Digital Tutors - Opinions?


Forgive me if this has been covered, but I didn’t see it via a search.

I am a Video Editor who took Maya for 2 semesters at NYU in 2003.

I am an educated adult who wants to get up to speed enough to create some simple 3D objects (product design-type) on demand. I freelance where I want to be, so I don’t need to be good enough to compete with the best, just good enough to help out and do a good job when asked. I think DT can get me up to (basic) speed in about 3 months.

I am strongly considering a $500 annual membership to Digital Tutors for this reason. I have seen nothing but glowing reviews on Twitter, which I suspect are from the good folks at DT :slight_smile: Hence I’d like to seek non-biased opinions here.

The new learning model at DT can be seen here.

Please share your opinions.


I’d say they’re definitely worth a look. They tend to be very easy to understand, methodical, and often gradually increase in complexity so that you’re never stretched beyond your boundaries and can keep up. The titles that I’ve seen personally also explored multiple techniques to achieve the same result within a single project, which is ideal if you’re transferring from one software package to another, or want to explore additional functionality to fit your own workflow. Also, the sheer diversity of packages / topics offered offers a course for just about any type of project or skillset.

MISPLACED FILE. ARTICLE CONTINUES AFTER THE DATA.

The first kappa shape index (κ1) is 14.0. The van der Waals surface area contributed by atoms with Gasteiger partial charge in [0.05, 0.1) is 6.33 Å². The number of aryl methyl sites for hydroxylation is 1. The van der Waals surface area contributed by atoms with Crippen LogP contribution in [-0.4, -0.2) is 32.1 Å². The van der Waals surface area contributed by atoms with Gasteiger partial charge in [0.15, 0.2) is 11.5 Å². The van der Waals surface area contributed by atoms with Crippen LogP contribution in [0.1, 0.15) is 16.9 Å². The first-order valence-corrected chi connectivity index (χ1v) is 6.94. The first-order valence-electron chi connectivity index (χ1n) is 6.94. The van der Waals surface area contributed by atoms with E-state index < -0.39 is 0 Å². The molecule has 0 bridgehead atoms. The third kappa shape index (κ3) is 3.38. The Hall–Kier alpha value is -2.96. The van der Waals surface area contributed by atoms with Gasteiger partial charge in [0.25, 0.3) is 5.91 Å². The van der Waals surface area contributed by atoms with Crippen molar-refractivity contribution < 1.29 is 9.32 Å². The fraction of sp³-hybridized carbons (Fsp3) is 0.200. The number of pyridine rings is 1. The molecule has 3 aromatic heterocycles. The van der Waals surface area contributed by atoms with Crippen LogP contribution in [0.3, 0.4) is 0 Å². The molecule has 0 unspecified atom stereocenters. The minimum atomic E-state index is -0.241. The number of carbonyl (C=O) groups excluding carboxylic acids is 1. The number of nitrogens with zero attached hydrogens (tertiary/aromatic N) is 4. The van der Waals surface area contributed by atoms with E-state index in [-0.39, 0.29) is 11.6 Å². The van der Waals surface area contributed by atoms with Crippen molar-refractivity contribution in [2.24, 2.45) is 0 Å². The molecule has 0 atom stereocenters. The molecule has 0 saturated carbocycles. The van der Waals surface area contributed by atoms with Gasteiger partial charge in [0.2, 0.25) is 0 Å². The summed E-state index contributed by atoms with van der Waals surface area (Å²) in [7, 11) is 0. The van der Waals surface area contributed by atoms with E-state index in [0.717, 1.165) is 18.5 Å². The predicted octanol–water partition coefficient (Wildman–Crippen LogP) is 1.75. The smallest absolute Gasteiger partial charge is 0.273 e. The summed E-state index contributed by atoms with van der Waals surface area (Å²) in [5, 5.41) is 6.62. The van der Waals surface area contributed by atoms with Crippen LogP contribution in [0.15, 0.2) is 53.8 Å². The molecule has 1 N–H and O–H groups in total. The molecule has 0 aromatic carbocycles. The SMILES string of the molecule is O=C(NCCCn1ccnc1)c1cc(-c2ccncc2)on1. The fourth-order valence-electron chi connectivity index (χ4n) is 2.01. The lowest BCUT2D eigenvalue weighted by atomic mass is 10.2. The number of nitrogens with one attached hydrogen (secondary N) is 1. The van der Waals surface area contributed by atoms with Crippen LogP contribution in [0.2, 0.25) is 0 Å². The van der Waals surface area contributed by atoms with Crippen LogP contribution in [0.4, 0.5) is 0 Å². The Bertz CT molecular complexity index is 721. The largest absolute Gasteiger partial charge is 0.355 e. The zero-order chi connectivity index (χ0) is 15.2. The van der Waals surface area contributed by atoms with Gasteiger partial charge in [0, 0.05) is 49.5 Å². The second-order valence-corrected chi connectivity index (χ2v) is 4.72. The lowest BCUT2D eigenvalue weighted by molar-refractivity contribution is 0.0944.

A definite thumbs up from me. :thumbsup:


Cool, thanks foryour feedback, danshewan :applause:I think I’ll go ahead and sign up.

When learning via their DVD tutorials, I do get a little lost or have questions. With their new online learning system, I believe that I can get up to speed, recall methods via notes/clips and tags and ask questions when stuck.

It’s a $500 risk for someone without a 3D job, but how else would I get one, right?

Thanks again!


It’s been a while, and I found that while Digital Tutors, while cool, seems to assume prior knowledge.

3D Buzz on the other hand is equivalent to sitting in a classroom at less than a fraction of the price.

For a $100 investment, their Mastering Maya: The Fundamentals is as good as my 2 semesters in Maya at NYU for $thousands. And I’m not just saying that. I don’t have any 3D Buzz affiliation. I am someone who gave up on Maya, returned to it recently only to get frustrated with making cool things via tutorials, but not understanding HOW it was done so that I could deviate from the lessons and actually create 3D for work, on my own, based on the knowledge taught.

3D Buzz takes you through theory, and they really, really walk you through the projects step by step. The 2-person teaching is very conversational and engaging. It feels very real-time. If anyone is considering re-learning or learning Maya, I strongly suggest 3D Buzz.

After completing 3D Buzz’s lessons, I will feel confident enough to jump into the lessons that DT has to offer. But they are like a marathon that one must prepare for unless one wants to have a heart attack trying to keep up.

#5 is the best for learning Maya.